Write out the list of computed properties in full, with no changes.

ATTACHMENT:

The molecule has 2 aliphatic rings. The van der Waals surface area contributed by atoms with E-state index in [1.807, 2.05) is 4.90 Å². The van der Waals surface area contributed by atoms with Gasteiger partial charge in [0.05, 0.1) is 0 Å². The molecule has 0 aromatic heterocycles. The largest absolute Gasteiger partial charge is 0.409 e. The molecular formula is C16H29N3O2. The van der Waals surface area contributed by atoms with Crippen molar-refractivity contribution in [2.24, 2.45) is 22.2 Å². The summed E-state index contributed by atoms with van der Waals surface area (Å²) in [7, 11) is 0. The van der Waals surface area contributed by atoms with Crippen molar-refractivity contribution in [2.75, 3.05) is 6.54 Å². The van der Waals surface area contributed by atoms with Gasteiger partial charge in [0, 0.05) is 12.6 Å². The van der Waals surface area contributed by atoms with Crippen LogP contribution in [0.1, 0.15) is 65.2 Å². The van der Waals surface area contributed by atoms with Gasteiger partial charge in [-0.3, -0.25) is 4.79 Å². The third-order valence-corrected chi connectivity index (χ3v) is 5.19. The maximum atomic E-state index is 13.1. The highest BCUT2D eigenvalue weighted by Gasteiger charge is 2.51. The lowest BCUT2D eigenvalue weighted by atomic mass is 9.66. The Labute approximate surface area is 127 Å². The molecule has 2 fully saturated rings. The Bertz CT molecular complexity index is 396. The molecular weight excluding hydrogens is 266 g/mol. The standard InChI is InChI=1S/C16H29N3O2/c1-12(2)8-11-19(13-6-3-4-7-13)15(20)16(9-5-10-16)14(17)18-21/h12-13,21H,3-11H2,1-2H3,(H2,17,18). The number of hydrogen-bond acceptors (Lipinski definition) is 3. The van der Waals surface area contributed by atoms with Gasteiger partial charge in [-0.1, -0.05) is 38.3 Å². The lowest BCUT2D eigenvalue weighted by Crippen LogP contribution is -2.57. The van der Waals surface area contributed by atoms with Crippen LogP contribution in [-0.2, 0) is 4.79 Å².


The molecule has 2 aliphatic rings. The van der Waals surface area contributed by atoms with E-state index in [1.807, 2.05) is 4.90 Å². The van der Waals surface area contributed by atoms with Gasteiger partial charge in [0.05, 0.1) is 0 Å². The molecule has 0 aromatic heterocycles. The largest absolute Gasteiger partial charge is 0.409 e. The molecular formula is C16H29N3O2. The van der Waals surface area contributed by atoms with Crippen molar-refractivity contribution in [2.24, 2.45) is 22.2 Å². The summed E-state index contributed by atoms with van der Waals surface area (Å²) in [7, 11) is 0. The van der Waals surface area contributed by atoms with Crippen molar-refractivity contribution in [2.75, 3.05) is 6.54 Å². The van der Waals surface area contributed by atoms with Gasteiger partial charge in [0, 0.05) is 12.6 Å². The van der Waals surface area contributed by atoms with Crippen LogP contribution in [0.1, 0.15) is 65.2 Å². The van der Waals surface area contributed by atoms with Gasteiger partial charge in [-0.3, -0.25) is 4.79 Å². The third-order valence-corrected chi connectivity index (χ3v) is 5.19. The maximum atomic E-state index is 13.1. The highest BCUT2D eigenvalue weighted by Gasteiger charge is 2.51. The lowest BCUT2D eigenvalue weighted by atomic mass is 9.66. The Labute approximate surface area is 127 Å². The molecule has 2 fully saturated rings. The Bertz CT molecular complexity index is 396. The molecular weight excluding hydrogens is 266 g/mol. The standard InChI is InChI=1S/C16H29N3O2/c1-12(2)8-11-19(13-6-3-4-7-13)15(20)16(9-5-10-16)14(17)18-21/h12-13,21H,3-11H2,1-2H3,(H2,17,18). The number of hydrogen-bond acceptors (Lipinski definition) is 3. The van der Waals surface area contributed by atoms with Gasteiger partial charge in [-0.1, -0.05) is 38.3 Å². The lowest BCUT2D eigenvalue weighted by Crippen LogP contribution is -2.57. The van der Waals surface area contributed by atoms with Crippen LogP contribution in [-0.2, 0) is 4.79 Å².